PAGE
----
After Willie’s set, walk over to the nearby Stoned circle area. This year it’s more than just hippies and hand drums. New for 2017 they’ve added a slackline and sports climbing area. Both activities will certainly have long lines over the weekend so take the opportunity Friday afternoon and try something different.
When you’ve had your fill of slacking, climbing and drumming head back to the old Orange Court area and check out the Orange Cafe. Grab a snack and watch Shidadaimyojin perform. This quartet led by Endo Michiro is sure to be high energy and a little wacky. The Band’s name basically translates to big fern Goddess. Expect something unique and different. You can get a preview of just how different from their YouTube channel.
After the wildness of the Orange Cafe, keep backtracking and make your way to the Gypsy Avalon stage, relax in the grass and watch SAKi & the factor. Their music has elements of folk, reggae, laid back blues and more. Lead singer Saki and guitarist Jody Tenku are incredibly skilled. Along with drummer Yoshio Tony Kobayashi they should deliver a great, late afternoon set.
From 5:30 onward, we are starting to enter headliner territory, so I’ll bow out of recommendations for a bit and let you navigate your way through crowds to take in some of the big names like the Radwimps, The XX, Father John Misty, Queens of the Stone age, Gorillaz and more. I’ll probably be at Gorillaz if you were wondering.
Now that you’ve braved the crowds a bit, let’s continue back on the road less traveled. For fans of dance music head down to the Cafe de Paris area for this year’s edition of ‘All Night Fuji’. In the past this event has taken place in the old Orange Court area, but since last year the all night, outdoor dance party exists in the furthest reaches of the festival grounds. The night is packed with top Japanese DJs and beatmakers such as Major Force, Bryan Burton Lewis, Dub Squad, DJ Taska and more. I went last year and as long as the weather holds out, there’s nothing quite like dancing and partying all night under the stars in the mountains of Naeba.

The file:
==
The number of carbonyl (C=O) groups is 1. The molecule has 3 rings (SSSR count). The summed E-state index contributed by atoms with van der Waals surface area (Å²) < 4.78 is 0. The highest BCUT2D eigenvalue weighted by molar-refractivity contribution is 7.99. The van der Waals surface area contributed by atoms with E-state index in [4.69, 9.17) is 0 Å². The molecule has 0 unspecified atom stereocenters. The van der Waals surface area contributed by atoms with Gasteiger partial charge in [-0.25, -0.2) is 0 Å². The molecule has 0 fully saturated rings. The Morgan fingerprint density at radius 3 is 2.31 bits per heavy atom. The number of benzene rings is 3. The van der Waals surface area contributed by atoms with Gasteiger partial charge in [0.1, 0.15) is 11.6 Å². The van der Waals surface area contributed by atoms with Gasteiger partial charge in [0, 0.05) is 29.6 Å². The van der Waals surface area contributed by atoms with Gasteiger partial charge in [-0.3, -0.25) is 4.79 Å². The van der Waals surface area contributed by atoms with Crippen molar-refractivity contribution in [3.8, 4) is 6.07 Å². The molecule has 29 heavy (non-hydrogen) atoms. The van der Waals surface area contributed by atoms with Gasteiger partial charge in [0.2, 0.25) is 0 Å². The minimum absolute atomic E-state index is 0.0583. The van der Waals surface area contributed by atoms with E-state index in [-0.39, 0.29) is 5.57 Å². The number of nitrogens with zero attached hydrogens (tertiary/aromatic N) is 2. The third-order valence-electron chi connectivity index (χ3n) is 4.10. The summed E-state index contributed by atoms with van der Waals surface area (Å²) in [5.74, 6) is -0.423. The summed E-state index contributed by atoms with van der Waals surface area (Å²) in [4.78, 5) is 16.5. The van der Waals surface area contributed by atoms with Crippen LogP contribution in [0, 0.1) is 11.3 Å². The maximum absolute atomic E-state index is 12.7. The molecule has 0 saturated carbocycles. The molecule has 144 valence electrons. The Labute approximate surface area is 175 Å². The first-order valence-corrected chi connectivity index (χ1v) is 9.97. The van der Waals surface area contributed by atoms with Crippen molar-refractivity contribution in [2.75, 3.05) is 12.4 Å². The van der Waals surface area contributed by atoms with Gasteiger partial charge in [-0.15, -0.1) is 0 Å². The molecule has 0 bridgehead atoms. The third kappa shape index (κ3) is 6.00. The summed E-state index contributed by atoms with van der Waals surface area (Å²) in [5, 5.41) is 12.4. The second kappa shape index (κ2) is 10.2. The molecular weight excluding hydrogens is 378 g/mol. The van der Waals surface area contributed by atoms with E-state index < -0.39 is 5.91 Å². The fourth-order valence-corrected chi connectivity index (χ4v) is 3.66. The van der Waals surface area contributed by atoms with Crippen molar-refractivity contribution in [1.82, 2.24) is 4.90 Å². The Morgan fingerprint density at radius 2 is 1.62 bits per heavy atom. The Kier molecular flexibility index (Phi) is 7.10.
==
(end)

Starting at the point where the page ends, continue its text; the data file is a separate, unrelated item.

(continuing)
If bands are more your thing, make your way to the Crystal Palace for some authentic blues from journey-man blues guitarist Elvin Bishop. He’s been playing since the early 60’s and has played with some of the greats throughout the years. It should be a real treat to hear Elvin, along with his trio, play the small Crystal Palace tent. Stick around the Palace to watch emerging blues prodigy Marcus King and his band no doubt, shake the stage and rattle the windows. His set is sure to get people up and jumping around. Despite only being in his early 20’s, King grew up around the blues and was playing shows with his bluesman father Marvin King before he was even a teenager. His influences are wide ranging, and his band multi-talented. Prepare to hear everything from straight blues, funk, soul, R&B, Americana and more. The Palace has been known to feature some must-see sets over the years in a small energetic setting, this year will be no different. Check out the live music throughout the night on Freedom Friday before it’s too packed to get in over the weekend.
So, there we have it. A Friday full of freedom, new discoveries, relatively small crowds, great live music and new experiences. While this plan may not be for everyone, I highly urge you to at least attempt part of it. Getting out of your comfort zone, doing new things and discovering smaller attractions and bands is part of what makes Fuji Rock special. There’s no better time than the first day at Fuji Rock to try this tactic, it might just encourage you to continue the trend for the rest of the fest!
Text by James
Photo courtesy of Fujirocker.org